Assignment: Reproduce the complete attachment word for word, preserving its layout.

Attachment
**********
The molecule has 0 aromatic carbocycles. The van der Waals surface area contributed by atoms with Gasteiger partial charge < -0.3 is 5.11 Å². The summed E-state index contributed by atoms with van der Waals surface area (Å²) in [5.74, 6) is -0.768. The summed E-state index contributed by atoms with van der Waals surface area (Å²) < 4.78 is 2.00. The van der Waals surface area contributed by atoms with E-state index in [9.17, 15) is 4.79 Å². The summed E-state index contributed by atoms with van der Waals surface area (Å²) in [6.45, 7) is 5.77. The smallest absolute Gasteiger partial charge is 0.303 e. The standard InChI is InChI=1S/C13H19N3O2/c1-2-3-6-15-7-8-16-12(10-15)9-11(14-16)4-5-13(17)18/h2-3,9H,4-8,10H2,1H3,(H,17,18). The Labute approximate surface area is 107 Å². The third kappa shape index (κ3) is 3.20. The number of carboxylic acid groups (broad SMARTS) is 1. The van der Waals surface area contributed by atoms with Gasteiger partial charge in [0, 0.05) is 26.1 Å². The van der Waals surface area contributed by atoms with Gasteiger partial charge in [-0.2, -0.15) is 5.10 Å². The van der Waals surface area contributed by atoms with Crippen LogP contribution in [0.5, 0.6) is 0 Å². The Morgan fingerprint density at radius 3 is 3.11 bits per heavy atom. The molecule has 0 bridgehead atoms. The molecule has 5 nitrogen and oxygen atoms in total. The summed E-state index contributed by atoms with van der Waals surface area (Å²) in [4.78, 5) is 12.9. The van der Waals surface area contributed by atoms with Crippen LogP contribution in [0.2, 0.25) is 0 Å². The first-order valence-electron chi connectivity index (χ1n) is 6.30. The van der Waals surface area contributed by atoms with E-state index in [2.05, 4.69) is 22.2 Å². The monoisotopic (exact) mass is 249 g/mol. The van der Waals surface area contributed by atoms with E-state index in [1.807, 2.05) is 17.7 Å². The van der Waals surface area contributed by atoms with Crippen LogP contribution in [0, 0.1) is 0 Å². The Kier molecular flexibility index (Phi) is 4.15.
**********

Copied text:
The molecule has 0 aromatic carbocycles. The van der Waals surface area contributed by atoms with Gasteiger partial charge < -0.3 is 5.11 Å². The summed E-state index contributed by atoms with van der Waals surface area (Å²) in [5.74, 6) is -0.768. The summed E-state index contributed by atoms with van der Waals surface area (Å²) < 4.78 is 2.00. The van der Waals surface area contributed by atoms with E-state index in [9.17, 15) is 4.79 Å². The summed E-state index contributed by atoms with van der Waals surface area (Å²) in [6.45, 7) is 5.77. The smallest absolute Gasteiger partial charge is 0.303 e. The standard InChI is InChI=1S/C13H19N3O2/c1-2-3-6-15-7-8-16-12(10-15)9-11(14-16)4-5-13(17)18/h2-3,9H,4-8,10H2,1H3,(H,17,18). The Labute approximate surface area is 107 Å². The third kappa shape index (κ3) is 3.20. The number of carboxylic acid groups (broad SMARTS) is 1. The van der Waals surface area contributed by atoms with Gasteiger partial charge in [0, 0.05) is 26.1 Å². The van der Waals surface area contributed by atoms with Gasteiger partial charge in [-0.2, -0.15) is 5.10 Å². The van der Waals surface area contributed by atoms with Crippen LogP contribution in [0.5, 0.6) is 0 Å². The Morgan fingerprint density at radius 3 is 3.11 bits per heavy atom. The molecule has 0 bridgehead atoms. The molecule has 5 nitrogen and oxygen atoms in total. The summed E-state index contributed by atoms with van der Waals surface area (Å²) in [4.78, 5) is 12.9. The van der Waals surface area contributed by atoms with Crippen LogP contribution in [0.2, 0.25) is 0 Å². The first-order valence-electron chi connectivity index (χ1n) is 6.30. The van der Waals surface area contributed by atoms with E-state index in [2.05, 4.69) is 22.2 Å². The monoisotopic (exact) mass is 249 g/mol. The van der Waals surface area contributed by atoms with E-state index in [1.807, 2.05) is 17.7 Å². The van der Waals surface area contributed by atoms with Crippen LogP contribution in [0, 0.1) is 0 Å². The Kier molecular flexibility index (Phi) is 4.15.